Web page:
A multidisciplinary team made up of representatives from the Quality, Safety, Engineering, and Manufacturing divisions reviewed possible room designs, containment techniques, and operator-protection strategies. Some options reviewed included cleanable/controlled rooms, general purpose processing rooms, pressure differentials between zones, airlocks, packout booths, continuous liners, and dust-tight direct connect technology with the bulk container. As part of the exercise, various risks were identified for the packout process. Identification, definition, and documentation of the risks are crucial to the process. Examples of the potential risks are:
Two approaches for determining ways to cost effectively manage the above risks are:
The assessment process first involved using the predeterimined risk factors to determine whether a respective packaging room or packout strategy would be appropriate. A risk level of high, medium, or low was assigned to each risk factor. If the risk level was determined to be "medium" or "high," then actions to mitigate the identified risk were considered and reviewed to determine their impact to reduce the identified risk level.
The scenario below involves the use of a general purpose processing room for API packaging. This type of room is typical for many API plants. It is designed to segregate critical processing activities from the general manufacturing floor. Considerations when evaluating this type of room include:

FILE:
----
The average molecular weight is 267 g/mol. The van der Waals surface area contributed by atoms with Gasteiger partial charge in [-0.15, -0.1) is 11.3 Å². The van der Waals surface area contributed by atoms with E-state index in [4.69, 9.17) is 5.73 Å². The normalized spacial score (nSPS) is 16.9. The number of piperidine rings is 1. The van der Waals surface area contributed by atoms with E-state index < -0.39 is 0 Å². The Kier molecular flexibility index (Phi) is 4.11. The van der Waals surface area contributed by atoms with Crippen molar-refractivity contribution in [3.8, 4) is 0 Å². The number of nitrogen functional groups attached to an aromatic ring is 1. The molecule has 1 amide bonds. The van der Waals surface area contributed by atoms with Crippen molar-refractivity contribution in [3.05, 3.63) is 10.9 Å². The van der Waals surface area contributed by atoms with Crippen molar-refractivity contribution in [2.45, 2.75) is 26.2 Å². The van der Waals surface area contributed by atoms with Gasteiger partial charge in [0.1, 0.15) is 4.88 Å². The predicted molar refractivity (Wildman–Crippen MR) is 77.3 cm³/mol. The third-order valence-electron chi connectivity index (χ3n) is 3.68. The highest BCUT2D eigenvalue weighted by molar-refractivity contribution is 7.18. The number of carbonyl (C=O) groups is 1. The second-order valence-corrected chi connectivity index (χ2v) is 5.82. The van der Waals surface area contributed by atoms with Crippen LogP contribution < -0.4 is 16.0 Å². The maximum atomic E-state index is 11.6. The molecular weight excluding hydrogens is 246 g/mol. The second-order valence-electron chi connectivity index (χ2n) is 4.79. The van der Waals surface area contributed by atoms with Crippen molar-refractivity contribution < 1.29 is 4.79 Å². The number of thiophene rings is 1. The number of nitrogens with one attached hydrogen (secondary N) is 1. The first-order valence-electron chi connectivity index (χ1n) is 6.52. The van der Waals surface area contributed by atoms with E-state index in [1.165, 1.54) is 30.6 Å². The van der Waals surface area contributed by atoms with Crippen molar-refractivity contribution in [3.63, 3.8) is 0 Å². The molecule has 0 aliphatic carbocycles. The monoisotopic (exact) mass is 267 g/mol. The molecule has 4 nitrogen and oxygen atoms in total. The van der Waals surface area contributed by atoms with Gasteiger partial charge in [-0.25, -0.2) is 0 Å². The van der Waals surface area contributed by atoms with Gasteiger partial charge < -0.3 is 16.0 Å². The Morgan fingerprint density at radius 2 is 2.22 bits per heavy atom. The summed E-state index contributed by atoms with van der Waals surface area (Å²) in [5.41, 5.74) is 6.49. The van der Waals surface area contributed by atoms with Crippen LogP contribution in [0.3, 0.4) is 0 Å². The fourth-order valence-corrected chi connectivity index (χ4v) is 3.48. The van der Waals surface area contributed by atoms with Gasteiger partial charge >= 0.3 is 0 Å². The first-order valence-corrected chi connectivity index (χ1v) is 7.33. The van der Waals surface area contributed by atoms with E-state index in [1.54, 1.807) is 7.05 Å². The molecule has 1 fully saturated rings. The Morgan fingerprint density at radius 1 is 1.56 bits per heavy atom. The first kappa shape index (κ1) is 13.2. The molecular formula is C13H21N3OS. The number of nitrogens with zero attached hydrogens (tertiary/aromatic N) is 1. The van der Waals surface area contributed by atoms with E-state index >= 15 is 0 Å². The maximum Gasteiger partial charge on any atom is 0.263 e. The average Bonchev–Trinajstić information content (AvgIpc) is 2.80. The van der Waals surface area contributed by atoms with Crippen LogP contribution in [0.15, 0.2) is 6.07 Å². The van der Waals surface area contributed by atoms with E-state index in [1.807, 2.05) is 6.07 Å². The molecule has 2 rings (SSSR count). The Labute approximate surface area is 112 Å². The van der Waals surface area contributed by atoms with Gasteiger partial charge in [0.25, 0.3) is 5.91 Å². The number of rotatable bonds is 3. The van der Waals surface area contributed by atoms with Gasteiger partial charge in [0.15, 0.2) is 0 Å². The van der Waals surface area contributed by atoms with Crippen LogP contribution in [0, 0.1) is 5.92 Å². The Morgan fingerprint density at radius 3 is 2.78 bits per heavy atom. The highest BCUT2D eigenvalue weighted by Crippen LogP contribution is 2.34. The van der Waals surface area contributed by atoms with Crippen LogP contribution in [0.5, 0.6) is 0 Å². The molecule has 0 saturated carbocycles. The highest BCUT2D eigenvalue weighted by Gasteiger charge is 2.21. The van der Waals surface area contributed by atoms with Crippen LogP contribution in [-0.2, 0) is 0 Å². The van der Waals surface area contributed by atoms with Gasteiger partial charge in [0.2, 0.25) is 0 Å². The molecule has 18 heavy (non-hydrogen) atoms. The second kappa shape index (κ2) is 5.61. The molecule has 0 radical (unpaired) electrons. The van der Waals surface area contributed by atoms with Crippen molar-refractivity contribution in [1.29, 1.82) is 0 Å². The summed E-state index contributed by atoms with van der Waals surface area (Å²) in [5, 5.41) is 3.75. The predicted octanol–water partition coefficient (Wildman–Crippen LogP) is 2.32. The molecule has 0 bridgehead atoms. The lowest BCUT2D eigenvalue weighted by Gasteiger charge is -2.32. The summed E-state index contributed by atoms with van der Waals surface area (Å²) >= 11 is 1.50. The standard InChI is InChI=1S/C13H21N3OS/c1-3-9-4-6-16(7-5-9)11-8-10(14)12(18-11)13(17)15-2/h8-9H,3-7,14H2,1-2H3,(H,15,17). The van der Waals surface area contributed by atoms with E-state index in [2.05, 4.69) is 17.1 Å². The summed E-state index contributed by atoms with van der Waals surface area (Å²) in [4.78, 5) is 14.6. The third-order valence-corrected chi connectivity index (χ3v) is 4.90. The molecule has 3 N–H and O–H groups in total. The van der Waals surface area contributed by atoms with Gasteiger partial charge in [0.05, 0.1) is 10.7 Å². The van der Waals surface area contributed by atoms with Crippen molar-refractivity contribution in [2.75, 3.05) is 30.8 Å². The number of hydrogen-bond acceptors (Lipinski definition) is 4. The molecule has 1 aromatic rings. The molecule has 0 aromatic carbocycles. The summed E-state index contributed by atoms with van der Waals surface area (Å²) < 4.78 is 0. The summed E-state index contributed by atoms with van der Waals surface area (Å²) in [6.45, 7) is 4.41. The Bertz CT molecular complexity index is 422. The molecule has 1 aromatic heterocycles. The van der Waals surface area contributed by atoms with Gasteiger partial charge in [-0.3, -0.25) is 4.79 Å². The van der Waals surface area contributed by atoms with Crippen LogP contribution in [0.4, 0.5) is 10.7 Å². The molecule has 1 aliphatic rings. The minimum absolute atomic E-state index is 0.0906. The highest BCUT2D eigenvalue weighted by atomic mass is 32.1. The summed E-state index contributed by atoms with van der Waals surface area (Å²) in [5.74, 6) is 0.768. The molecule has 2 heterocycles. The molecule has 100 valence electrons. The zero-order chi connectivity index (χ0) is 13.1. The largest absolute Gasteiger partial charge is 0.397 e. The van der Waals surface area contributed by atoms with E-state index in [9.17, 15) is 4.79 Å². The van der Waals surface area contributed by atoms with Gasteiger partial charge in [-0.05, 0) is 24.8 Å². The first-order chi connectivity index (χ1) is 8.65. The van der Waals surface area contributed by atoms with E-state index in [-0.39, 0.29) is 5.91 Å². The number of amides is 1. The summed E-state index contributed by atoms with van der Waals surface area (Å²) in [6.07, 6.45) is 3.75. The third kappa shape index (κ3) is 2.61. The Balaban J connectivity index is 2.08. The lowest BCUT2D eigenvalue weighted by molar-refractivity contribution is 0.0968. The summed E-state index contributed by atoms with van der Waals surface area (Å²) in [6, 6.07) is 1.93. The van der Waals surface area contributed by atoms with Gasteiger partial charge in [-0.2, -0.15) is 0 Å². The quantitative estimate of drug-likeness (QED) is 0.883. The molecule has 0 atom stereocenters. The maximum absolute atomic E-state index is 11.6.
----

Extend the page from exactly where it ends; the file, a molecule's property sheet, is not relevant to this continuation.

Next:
In this example, an initial assessment was performed on the general purpose processing room regarding the risk factors. The risk levels were determined to be "medium" for all factors except "exposure to the operator in the room" which was assigned a "high" risk level. This assessment required mitigation for all factors.
Instituting a strict cleaning and maintenance program along with a positive pressure differential protects the API being packaged and the packaging materials being used for packaging. There were three options that pertained to mitigation of the remaining factors that could protect other compounds outside the room and operators inside or outside the room. After the mitigation, a follow-up assessment was performed and the new risk level is "none to low" for all factors.
After reviewing the adjusted control strategy against the risk factors, additional solutions can be considered—if needed—until the risk is at least reduced to a "low" level.
Risk documentation and communication
The packaging control strategy for each packaging room and product should be documented using the risk assessment table and approved by both Quality and Safety. A copy of the approved control strategy is then sent to Quality, Safety, Engineering, and Manufacturing for implementation.
The packaging room and the packaging strategy should be reviewed annually to assess potential changes to facilities, equipment and systems to assess cumulative impact of changes upon cross contamination, foreign material, and hygiene control.
Ted Frank is with Merck & Co; Stephen Brooks, Kristin Murray,* and Steve Reich are with Pfizer; Ed Sanchez is with Johnson & Johnson; Brian Hasselbalch is with the FDA Center for Drug Evaluation and Research; Kwame Obeng is with Bristol Myers Squibb; and Richard Creekmore is with AstraZeneca.
*To whom all correspondence should be addressed, at firstname.lastname@example.org